Monday 22 January 2018

Volunteers among the victims of Burkina Faso terror attack

A French police officer inspects burned vehicles at the hotel in Ouagadougou Photo: Reuters
A French police officer inspects burned vehicles at the hotel in Ouagadougou Photo: Reuters

Aislinn Laing

A nine-year-old Ukrainian-Italian boy, a Canadian family and a US missionary are among the 28 people killed when terrorists attacked a hotel and café in Burkina Faso.

Michael Riddering (45), a father of four from Florida, had been working in Burkina Faso with his wife since 2011. A friend said that during the Ebola crisis that struck the region, the missionary had volunteered to help the gravediggers.

"That's back-breaking work. Michael never stopped moving and never stopped helping," said John Anderson, a board member of Mr Riddering's charity Sheltering Wings.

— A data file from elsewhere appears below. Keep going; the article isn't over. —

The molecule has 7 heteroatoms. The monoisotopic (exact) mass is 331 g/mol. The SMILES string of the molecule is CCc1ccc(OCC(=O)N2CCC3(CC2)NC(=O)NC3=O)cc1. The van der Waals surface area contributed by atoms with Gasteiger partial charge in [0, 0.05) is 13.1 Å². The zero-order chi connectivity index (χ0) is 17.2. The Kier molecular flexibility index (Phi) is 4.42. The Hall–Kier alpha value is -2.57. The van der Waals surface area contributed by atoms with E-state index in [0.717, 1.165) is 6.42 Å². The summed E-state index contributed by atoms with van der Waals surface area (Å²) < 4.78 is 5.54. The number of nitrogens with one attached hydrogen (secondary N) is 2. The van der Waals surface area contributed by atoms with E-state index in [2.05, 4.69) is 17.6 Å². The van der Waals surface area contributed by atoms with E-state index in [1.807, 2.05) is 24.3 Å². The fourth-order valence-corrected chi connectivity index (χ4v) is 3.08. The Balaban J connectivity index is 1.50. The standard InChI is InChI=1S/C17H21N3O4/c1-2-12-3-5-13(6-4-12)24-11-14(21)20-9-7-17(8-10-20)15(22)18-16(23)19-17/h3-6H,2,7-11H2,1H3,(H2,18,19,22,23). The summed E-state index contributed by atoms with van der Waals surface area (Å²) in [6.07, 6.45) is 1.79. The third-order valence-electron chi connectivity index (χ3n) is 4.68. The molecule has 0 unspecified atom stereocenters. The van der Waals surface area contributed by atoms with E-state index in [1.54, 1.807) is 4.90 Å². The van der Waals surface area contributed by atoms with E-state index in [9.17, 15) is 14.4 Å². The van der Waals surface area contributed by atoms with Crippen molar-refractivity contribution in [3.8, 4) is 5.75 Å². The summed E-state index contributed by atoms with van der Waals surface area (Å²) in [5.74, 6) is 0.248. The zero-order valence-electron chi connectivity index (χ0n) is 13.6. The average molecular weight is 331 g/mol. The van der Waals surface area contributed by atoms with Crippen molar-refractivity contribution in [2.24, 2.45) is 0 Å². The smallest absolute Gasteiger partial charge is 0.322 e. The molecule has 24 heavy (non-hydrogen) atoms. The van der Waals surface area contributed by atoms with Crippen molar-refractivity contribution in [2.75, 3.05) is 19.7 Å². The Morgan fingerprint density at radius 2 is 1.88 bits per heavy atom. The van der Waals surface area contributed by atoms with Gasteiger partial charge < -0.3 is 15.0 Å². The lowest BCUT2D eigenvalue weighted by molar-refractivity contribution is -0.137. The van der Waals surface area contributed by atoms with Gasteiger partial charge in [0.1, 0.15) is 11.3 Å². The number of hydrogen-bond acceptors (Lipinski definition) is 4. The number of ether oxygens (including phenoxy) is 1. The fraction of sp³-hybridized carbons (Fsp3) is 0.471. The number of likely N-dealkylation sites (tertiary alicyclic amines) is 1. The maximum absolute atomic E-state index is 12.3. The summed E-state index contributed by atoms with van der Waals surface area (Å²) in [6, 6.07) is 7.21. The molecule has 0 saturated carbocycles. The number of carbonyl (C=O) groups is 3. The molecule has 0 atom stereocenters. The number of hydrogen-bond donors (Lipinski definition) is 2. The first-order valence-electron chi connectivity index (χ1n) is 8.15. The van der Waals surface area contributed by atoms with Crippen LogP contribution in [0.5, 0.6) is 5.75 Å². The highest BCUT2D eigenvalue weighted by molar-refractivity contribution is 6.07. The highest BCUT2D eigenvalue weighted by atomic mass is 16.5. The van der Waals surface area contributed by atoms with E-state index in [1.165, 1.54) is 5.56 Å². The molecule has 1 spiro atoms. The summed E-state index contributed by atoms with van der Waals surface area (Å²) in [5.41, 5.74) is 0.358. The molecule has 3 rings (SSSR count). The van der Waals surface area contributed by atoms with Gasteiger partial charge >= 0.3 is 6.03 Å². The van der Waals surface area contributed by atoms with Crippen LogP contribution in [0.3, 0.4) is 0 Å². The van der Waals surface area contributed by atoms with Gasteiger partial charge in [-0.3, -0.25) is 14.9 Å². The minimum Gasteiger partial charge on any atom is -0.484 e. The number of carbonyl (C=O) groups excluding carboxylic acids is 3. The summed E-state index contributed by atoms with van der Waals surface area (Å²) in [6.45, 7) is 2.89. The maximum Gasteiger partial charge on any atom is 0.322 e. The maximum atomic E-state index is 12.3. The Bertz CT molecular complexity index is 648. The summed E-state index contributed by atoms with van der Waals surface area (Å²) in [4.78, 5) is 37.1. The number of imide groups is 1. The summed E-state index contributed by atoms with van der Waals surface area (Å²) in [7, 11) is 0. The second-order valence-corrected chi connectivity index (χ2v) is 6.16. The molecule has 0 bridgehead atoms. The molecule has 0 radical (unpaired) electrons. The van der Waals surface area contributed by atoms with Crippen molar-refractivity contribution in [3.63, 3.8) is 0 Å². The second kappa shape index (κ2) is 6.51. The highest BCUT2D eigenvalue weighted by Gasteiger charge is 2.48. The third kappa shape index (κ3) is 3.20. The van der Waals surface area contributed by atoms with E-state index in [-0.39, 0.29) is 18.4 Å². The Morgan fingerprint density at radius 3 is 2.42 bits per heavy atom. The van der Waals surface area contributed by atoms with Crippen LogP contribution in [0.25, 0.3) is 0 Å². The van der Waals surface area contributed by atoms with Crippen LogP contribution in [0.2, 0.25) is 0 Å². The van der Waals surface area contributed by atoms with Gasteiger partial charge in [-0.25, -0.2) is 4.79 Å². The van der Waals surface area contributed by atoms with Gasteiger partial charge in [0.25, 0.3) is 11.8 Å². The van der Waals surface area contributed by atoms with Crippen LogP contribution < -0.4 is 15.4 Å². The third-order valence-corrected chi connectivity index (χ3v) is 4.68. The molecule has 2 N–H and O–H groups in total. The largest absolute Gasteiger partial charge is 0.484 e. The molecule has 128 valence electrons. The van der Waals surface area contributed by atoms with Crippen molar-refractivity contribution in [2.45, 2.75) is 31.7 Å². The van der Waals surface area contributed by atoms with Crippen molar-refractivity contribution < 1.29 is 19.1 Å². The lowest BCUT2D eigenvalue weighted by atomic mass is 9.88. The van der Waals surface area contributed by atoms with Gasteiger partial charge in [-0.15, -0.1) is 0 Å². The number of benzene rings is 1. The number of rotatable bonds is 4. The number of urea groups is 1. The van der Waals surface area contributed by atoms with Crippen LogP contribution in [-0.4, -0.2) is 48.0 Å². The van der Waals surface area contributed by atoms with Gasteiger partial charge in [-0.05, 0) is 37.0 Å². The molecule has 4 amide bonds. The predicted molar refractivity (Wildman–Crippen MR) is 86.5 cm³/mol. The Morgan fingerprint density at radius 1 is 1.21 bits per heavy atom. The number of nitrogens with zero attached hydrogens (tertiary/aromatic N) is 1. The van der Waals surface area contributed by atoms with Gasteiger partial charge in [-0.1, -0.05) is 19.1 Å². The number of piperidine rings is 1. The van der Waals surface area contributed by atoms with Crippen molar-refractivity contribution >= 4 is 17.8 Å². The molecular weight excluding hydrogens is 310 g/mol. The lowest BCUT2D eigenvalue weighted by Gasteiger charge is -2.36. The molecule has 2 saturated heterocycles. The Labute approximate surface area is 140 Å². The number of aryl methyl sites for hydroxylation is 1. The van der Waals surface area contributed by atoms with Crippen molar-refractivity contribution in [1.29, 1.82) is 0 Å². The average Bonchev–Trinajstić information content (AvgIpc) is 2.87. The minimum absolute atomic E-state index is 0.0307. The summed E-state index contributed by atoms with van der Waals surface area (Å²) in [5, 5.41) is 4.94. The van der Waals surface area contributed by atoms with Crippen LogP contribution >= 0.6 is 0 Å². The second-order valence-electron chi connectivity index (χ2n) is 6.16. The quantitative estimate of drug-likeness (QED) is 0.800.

Many of the 17 foreigners known to have been killed were in the country doing some form of volunteering work. Retired Canadian teacher Yves Carrier, his wife Gladys and their two children, Maude and Charlelie, were helping to build a school along with Louis Chabot and Suzanne Bernier, two other Canadians who were friends and who also died.

Also among the dead was a Dutch citizen, two Swiss citizens and a group of colleagues - two French and one Portuguese - who were working for a French transport company. The Ukrainian foreign minister said four of his countrymen had died - the wife of the café owner and the couple's nine-year-old son, along with her mother and sister.

Responsibility for the attack in the capital city, Ougadougou, was claimed by Al-Qa'ida in the Islamic Maghreb, but it remains unclear how many people took part in the assault. Many witnesses say they saw two women among the jihadis.

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